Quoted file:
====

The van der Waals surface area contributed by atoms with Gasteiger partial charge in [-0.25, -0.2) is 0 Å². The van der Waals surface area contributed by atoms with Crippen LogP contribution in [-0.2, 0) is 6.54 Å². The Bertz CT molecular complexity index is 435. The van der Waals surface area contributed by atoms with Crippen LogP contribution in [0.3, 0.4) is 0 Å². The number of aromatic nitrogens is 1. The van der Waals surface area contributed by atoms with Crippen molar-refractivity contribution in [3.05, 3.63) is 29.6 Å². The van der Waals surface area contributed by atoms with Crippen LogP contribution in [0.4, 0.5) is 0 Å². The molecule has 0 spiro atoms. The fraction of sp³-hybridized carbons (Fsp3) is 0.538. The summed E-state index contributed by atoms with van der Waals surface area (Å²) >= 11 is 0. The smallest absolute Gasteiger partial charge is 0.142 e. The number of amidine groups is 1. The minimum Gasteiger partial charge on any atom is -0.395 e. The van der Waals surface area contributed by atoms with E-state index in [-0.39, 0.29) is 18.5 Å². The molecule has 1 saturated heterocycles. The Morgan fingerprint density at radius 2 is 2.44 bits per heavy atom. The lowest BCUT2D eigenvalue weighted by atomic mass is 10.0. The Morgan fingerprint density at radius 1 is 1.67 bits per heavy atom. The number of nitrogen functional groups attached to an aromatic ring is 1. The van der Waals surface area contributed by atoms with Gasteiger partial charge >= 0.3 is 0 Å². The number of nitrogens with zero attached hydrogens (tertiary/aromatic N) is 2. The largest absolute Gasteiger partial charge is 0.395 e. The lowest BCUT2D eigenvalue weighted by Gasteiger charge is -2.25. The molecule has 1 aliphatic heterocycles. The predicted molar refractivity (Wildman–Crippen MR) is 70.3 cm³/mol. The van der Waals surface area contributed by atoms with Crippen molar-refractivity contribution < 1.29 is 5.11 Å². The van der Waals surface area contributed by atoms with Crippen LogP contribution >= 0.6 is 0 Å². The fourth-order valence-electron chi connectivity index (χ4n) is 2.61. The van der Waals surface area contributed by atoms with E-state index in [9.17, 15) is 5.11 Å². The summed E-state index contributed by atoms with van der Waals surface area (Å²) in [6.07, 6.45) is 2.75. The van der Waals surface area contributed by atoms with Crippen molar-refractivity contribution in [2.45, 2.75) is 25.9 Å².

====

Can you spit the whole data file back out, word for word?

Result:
The van der Waals surface area contributed by atoms with Gasteiger partial charge in [-0.25, -0.2) is 0 Å². The van der Waals surface area contributed by atoms with Crippen LogP contribution in [-0.2, 0) is 6.54 Å². The Bertz CT molecular complexity index is 435. The van der Waals surface area contributed by atoms with Crippen LogP contribution in [0.3, 0.4) is 0 Å². The number of aromatic nitrogens is 1. The van der Waals surface area contributed by atoms with Crippen molar-refractivity contribution in [3.05, 3.63) is 29.6 Å². The van der Waals surface area contributed by atoms with Crippen LogP contribution in [0.4, 0.5) is 0 Å². The molecule has 0 spiro atoms. The fraction of sp³-hybridized carbons (Fsp3) is 0.538. The summed E-state index contributed by atoms with van der Waals surface area (Å²) >= 11 is 0. The smallest absolute Gasteiger partial charge is 0.142 e. The number of amidine groups is 1. The minimum Gasteiger partial charge on any atom is -0.395 e. The van der Waals surface area contributed by atoms with E-state index in [-0.39, 0.29) is 18.5 Å². The molecule has 1 saturated heterocycles. The Morgan fingerprint density at radius 2 is 2.44 bits per heavy atom. The lowest BCUT2D eigenvalue weighted by atomic mass is 10.0. The Morgan fingerprint density at radius 1 is 1.67 bits per heavy atom. The number of nitrogen functional groups attached to an aromatic ring is 1. The van der Waals surface area contributed by atoms with Gasteiger partial charge >= 0.3 is 0 Å². The number of nitrogens with zero attached hydrogens (tertiary/aromatic N) is 2. The largest absolute Gasteiger partial charge is 0.395 e. The lowest BCUT2D eigenvalue weighted by Gasteiger charge is -2.25. The molecule has 1 aliphatic heterocycles. The predicted molar refractivity (Wildman–Crippen MR) is 70.3 cm³/mol. The van der Waals surface area contributed by atoms with Crippen molar-refractivity contribution < 1.29 is 5.11 Å². The van der Waals surface area contributed by atoms with Crippen LogP contribution >= 0.6 is 0 Å². The fourth-order valence-electron chi connectivity index (χ4n) is 2.61. The van der Waals surface area contributed by atoms with E-state index in [9.17, 15) is 5.11 Å². The summed E-state index contributed by atoms with van der Waals surface area (Å²) in [6.07, 6.45) is 2.75. The van der Waals surface area contributed by atoms with Crippen molar-refractivity contribution in [2.45, 2.75) is 25.9 Å².